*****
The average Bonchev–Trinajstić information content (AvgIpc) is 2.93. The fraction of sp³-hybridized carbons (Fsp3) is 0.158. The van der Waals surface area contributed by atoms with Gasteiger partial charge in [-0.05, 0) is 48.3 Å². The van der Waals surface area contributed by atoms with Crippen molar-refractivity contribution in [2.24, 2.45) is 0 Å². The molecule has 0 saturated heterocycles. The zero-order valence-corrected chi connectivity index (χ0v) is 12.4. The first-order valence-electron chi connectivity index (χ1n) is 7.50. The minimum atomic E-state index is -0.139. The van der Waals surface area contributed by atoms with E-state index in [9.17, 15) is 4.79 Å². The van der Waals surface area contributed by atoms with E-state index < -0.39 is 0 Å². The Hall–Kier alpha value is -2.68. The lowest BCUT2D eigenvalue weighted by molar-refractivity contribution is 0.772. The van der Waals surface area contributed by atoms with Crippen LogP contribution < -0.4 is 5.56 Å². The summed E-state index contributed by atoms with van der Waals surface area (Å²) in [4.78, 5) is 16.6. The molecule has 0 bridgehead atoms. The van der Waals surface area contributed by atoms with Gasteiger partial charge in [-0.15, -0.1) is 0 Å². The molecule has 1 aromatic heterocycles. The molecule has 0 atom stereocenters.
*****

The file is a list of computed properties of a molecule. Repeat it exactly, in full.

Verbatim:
The average Bonchev–Trinajstić information content (AvgIpc) is 2.93. The fraction of sp³-hybridized carbons (Fsp3) is 0.158. The van der Waals surface area contributed by atoms with Gasteiger partial charge in [-0.05, 0) is 48.3 Å². The van der Waals surface area contributed by atoms with Crippen molar-refractivity contribution in [2.24, 2.45) is 0 Å². The molecule has 0 saturated heterocycles. The zero-order valence-corrected chi connectivity index (χ0v) is 12.4. The first-order valence-electron chi connectivity index (χ1n) is 7.50. The minimum atomic E-state index is -0.139. The van der Waals surface area contributed by atoms with E-state index in [9.17, 15) is 4.79 Å². The van der Waals surface area contributed by atoms with E-state index < -0.39 is 0 Å². The Hall–Kier alpha value is -2.68. The lowest BCUT2D eigenvalue weighted by molar-refractivity contribution is 0.772. The van der Waals surface area contributed by atoms with Crippen LogP contribution < -0.4 is 5.56 Å². The summed E-state index contributed by atoms with van der Waals surface area (Å²) in [4.78, 5) is 16.6. The molecule has 0 bridgehead atoms. The van der Waals surface area contributed by atoms with Gasteiger partial charge in [-0.15, -0.1) is 0 Å². The molecule has 1 aromatic heterocycles. The molecule has 0 atom stereocenters.